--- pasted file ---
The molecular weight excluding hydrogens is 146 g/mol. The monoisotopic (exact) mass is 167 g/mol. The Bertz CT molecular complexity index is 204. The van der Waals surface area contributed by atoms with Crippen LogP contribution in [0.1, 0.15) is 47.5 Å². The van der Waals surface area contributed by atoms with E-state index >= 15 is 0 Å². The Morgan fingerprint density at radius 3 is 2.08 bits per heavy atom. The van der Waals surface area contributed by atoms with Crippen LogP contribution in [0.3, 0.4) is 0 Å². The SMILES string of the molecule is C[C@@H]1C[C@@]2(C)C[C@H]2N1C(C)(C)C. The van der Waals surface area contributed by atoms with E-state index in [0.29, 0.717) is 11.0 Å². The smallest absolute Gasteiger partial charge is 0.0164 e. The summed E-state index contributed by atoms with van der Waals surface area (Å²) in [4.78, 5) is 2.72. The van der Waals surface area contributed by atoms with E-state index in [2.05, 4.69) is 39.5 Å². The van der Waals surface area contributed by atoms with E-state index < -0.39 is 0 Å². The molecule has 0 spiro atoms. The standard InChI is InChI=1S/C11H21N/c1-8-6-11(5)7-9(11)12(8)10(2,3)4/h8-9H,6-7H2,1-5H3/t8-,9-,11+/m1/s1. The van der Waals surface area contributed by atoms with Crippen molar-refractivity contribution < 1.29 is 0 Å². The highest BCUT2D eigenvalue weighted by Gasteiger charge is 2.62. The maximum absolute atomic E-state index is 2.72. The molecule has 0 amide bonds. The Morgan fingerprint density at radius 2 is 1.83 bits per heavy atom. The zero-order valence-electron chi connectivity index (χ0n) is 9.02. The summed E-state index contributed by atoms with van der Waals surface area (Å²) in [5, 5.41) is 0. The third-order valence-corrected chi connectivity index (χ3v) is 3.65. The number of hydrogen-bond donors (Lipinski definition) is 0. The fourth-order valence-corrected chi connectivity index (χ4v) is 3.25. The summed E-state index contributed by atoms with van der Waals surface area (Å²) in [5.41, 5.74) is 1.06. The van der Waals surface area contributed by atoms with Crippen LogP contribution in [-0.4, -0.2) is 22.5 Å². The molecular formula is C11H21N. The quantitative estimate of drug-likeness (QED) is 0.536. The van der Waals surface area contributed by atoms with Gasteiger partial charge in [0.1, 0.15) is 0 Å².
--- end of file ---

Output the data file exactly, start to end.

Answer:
The molecular weight excluding hydrogens is 146 g/mol. The monoisotopic (exact) mass is 167 g/mol. The Bertz CT molecular complexity index is 204. The van der Waals surface area contributed by atoms with Crippen LogP contribution in [0.1, 0.15) is 47.5 Å². The van der Waals surface area contributed by atoms with E-state index >= 15 is 0 Å². The Morgan fingerprint density at radius 3 is 2.08 bits per heavy atom. The van der Waals surface area contributed by atoms with Crippen LogP contribution in [0.3, 0.4) is 0 Å². The SMILES string of the molecule is C[C@@H]1C[C@@]2(C)C[C@H]2N1C(C)(C)C. The van der Waals surface area contributed by atoms with E-state index in [0.29, 0.717) is 11.0 Å². The smallest absolute Gasteiger partial charge is 0.0164 e. The summed E-state index contributed by atoms with van der Waals surface area (Å²) in [4.78, 5) is 2.72. The van der Waals surface area contributed by atoms with E-state index in [2.05, 4.69) is 39.5 Å². The van der Waals surface area contributed by atoms with E-state index < -0.39 is 0 Å². The molecule has 0 spiro atoms. The standard InChI is InChI=1S/C11H21N/c1-8-6-11(5)7-9(11)12(8)10(2,3)4/h8-9H,6-7H2,1-5H3/t8-,9-,11+/m1/s1. The van der Waals surface area contributed by atoms with Crippen molar-refractivity contribution < 1.29 is 0 Å². The highest BCUT2D eigenvalue weighted by Gasteiger charge is 2.62. The maximum absolute atomic E-state index is 2.72. The molecule has 0 amide bonds. The Morgan fingerprint density at radius 2 is 1.83 bits per heavy atom. The zero-order valence-electron chi connectivity index (χ0n) is 9.02. The summed E-state index contributed by atoms with van der Waals surface area (Å²) in [5, 5.41) is 0. The third-order valence-corrected chi connectivity index (χ3v) is 3.65. The number of hydrogen-bond donors (Lipinski definition) is 0. The fourth-order valence-corrected chi connectivity index (χ4v) is 3.25. The summed E-state index contributed by atoms with van der Waals surface area (Å²) in [5.41, 5.74) is 1.06. The van der Waals surface area contributed by atoms with Crippen LogP contribution in [-0.4, -0.2) is 22.5 Å². The molecular formula is C11H21N. The quantitative estimate of drug-likeness (QED) is 0.536. The van der Waals surface area contributed by atoms with Gasteiger partial charge in [0.1, 0.15) is 0 Å².